Let’s use, as an example, Wair: a high population world in Alpha quadrant of Magyar sector, bordering Dark Nebula. Here are the Traveller Map data:

Wair T5SS Details
0116WairC89A98C-CHi In Wa Pz{ 3 }(C8E+5)[CC8F]--A70111SoCfG2 V M6 V

Pulling the G0 V column from the Orbital Zones table, we pick up the Traveller5 worldgen sequence and roll for the mainworld placement and get HZ+1, which is orbit 4. With its high hydrographic percentage (A), Wair is a good candidate for being a Hoth-type ice world. Because of the world’s size (8), it is a planet.

Magyar 0116 Primary System
Orbit[Primary]G2 V

With the mainworld placed, we now locate the M6 V companion. We can use the Traveller5 placement rules for companion stars, but the Forbidden Zones chart establishes some restrictions: since the mainworld is in orbit 4, that precludes the companion from occupying orbits 2, 3, 4, 5, and 6. With some fiddling, we determine that the second star is a near companion in orbit 8. This makes orbits 6 and 7 forbidden zones. We can cut and paste from the Orbital Zone table to establish the entire system template.

Magyar 0116 System Template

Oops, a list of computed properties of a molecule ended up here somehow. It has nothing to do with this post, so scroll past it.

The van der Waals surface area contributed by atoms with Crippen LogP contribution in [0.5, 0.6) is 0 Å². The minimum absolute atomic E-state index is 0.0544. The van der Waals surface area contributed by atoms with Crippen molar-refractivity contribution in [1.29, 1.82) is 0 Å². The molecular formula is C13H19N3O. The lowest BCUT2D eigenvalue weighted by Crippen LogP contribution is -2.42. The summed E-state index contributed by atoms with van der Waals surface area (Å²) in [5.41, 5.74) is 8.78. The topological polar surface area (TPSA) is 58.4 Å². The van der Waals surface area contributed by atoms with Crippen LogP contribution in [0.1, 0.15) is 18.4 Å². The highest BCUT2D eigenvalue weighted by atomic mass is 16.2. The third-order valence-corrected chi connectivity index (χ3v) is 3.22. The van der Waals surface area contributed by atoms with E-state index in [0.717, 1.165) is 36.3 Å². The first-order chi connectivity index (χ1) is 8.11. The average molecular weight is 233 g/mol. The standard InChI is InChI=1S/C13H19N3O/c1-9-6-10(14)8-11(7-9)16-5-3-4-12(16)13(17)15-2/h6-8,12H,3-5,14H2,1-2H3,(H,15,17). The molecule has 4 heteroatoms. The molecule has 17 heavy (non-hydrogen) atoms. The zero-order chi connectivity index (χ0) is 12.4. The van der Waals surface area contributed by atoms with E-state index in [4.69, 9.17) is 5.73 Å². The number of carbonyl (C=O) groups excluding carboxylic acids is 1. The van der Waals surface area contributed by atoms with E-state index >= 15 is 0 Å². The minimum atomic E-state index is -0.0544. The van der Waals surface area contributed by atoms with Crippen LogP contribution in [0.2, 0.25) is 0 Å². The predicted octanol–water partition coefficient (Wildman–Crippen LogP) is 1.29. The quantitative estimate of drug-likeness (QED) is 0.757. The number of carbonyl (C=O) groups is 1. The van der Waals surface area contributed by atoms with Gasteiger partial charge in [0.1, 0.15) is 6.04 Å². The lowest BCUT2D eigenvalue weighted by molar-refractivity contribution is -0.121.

Orbit[Primary]G2 V
8[Companion]M6 V

Now the entire system is ready to be populated using the rest of the Traveller5 Other Worlds sequence. We start by placing the one gas giant, and then move on to placing the 9 remaining worlds.

The Wair (Magyar 0116) System
OrbitBrawG2 V  
0Braw-1Y400356-7Mi Tz 
2GaleFAB9679-8Mi Ho 
4WairC89A98C-CHi In Wa Pz Co 
5BideanSize P SGG 
8MerritM6 V  
 1OpanYC10000-0Co Tz

By using the charts, the system details were generated fairly quickly. The Wair system appears to be a resource-rich, highly efficient economic center that only lacks a nice shirt-sleeve world. The distant secondary world of Min, orbiting the M6 V companion Merrit, seems interesting: a small, airless, pre-high population world ruled by a charismatic dictator. Political exiles, perhaps? Maybe an Aslan community?